Worms Crazy Golf achieves the near-impossible by making golf both exciting to play and watch
When you stop and think about it, playing golf is a lot like shooting artillery. You have to consider factors like trajectory, firing power, wind speed, as well as hazards like livestock and suicidal groundskeepers. OK, maybe not that last part, but all of these are the types of things you have to account for in Worms Crazy Golf, a surprisingly clever and fun addition to the Worms franchise.
Worms Crazy Golf seamlessly melds the artillery gameplay of prior Worms titles with the often-dull-to-watch sport invented by the Scottish. You control a single Worm who happens to be golfing his or her way across a multitude of courses, many of which are so crazily designed that they would cause Tiger Woods to weep like he would if he'd just lost another sponsorship deal. You select different types of clubs (driver, iron, wedge, or putter), adjust trajectory, and hold down on the swing button to actually take a shot. From there, it's a matter of releasing when the power meter reaches the point you want (though you should be careful to not to release when it's in a red section, since those will cause you to biff the shot).
As the game progresses, you start to earn new gear —like a watch that will slow down time or a jet that will bounce the ball a little higher in the air— which will help you navigate the level and/or circumvent the hazards therein. The hazards are a lot of fun, as they can both hinder or help; it just depends on how you encounter them. Case in point: magnets can help carry a ball across an impossible gap (or, you know, cause them to get stuck in a cruddy location) and cranky old women wandering the green will smack the ball as hard as they possibly can should they come into contact with it.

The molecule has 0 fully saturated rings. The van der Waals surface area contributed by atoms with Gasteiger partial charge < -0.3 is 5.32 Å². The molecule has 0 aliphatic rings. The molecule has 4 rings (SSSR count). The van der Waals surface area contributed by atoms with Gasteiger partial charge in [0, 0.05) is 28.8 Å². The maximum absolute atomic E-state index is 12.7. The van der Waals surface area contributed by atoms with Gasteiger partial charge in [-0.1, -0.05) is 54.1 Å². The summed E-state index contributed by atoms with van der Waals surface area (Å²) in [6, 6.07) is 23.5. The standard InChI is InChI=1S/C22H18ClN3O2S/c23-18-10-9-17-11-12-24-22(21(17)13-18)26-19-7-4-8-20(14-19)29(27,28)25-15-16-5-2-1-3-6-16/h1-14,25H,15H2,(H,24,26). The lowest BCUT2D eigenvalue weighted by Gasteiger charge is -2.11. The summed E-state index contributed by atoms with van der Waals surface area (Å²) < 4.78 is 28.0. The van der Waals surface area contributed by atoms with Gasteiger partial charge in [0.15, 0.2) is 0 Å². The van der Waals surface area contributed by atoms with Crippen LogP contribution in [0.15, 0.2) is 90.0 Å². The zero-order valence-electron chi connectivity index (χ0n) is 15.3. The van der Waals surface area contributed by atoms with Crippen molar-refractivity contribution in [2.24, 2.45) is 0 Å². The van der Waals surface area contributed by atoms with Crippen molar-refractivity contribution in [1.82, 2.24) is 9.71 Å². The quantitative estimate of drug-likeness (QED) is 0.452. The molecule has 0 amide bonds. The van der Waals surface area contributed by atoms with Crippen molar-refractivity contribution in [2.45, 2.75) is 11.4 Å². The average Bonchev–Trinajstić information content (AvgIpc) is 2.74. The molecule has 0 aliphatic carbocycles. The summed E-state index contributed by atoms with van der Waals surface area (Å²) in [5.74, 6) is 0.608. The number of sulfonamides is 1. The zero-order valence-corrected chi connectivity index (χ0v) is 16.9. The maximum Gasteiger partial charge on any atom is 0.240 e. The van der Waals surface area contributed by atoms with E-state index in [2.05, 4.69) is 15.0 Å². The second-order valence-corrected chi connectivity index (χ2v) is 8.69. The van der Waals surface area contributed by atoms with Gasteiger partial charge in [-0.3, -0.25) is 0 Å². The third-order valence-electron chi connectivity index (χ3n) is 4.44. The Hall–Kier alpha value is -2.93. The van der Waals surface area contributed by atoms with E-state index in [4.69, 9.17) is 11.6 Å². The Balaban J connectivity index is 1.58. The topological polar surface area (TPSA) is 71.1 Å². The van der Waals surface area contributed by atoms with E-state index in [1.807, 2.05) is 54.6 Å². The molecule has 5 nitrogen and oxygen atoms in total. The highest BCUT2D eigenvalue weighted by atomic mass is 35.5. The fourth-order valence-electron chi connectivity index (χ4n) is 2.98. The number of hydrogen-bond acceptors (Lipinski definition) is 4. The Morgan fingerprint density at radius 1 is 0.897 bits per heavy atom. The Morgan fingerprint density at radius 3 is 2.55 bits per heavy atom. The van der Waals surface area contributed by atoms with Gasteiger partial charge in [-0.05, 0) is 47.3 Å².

As you've probably guessed by now, the tone is goofy and ridiculous and incredibly fun, which is totally in keeping with the Worms series. Additionally, you can customize your Worms by earning gold coins while you play and then purchasing items (including new balls, hats, and more powerful clubs). One of the nicest things about Worms Crazy Golf is that you can't buy your way to powerful items with real money. Instead, all the in-game gold is earned the old-fashioned way: by playing the game and collecting coins. The only problem with this is that it's a bit of a pain to figure out how to get to the store in the first place, as it isn't really labeled and there are no instructions showing you how to do so.
There's a huge amount of content to play through, too. Currently, there are four different courses with eighteen holes on each. Aside from the standard single player campaign, a series of challenge maps with specific goals occasionally pop up between levels (it's particularly fun to see how quickly you can cause sheep to explode when you hit them with a shot), and there's also a turn-based multiplayer mode that requires mobile players to switch the device between one another.
The production values in Worms Crazy Golf are top-notch, as always. Honestly, the only way they'd be noteworthy is if they were anything less than great. Team 17's got a near perfect record when it comes to inserting high-quality cartoon graphics and goofy sound effects/dialogue into the Worms titles, and they're here in full effect. Each of the golf courses looks totally different, including settings like the British countryside and a pirate sanctuary, and they're all beautifully detailed.
Worms Crazy Golf is, literally, a blast. It's a great spin (pun intended) on both artillery and golf titles, blending both genres together to create something that's new and different. More importantly, though, it's both addictive and fun, and you really can't ask for much more than that when it comes to video games.
- Great production values. Fun, unique gameplay. Lots of content. Game store is refreshing, since it doesn't let you buy new items simply by spending a lot of real money.
- Store is difficult to find.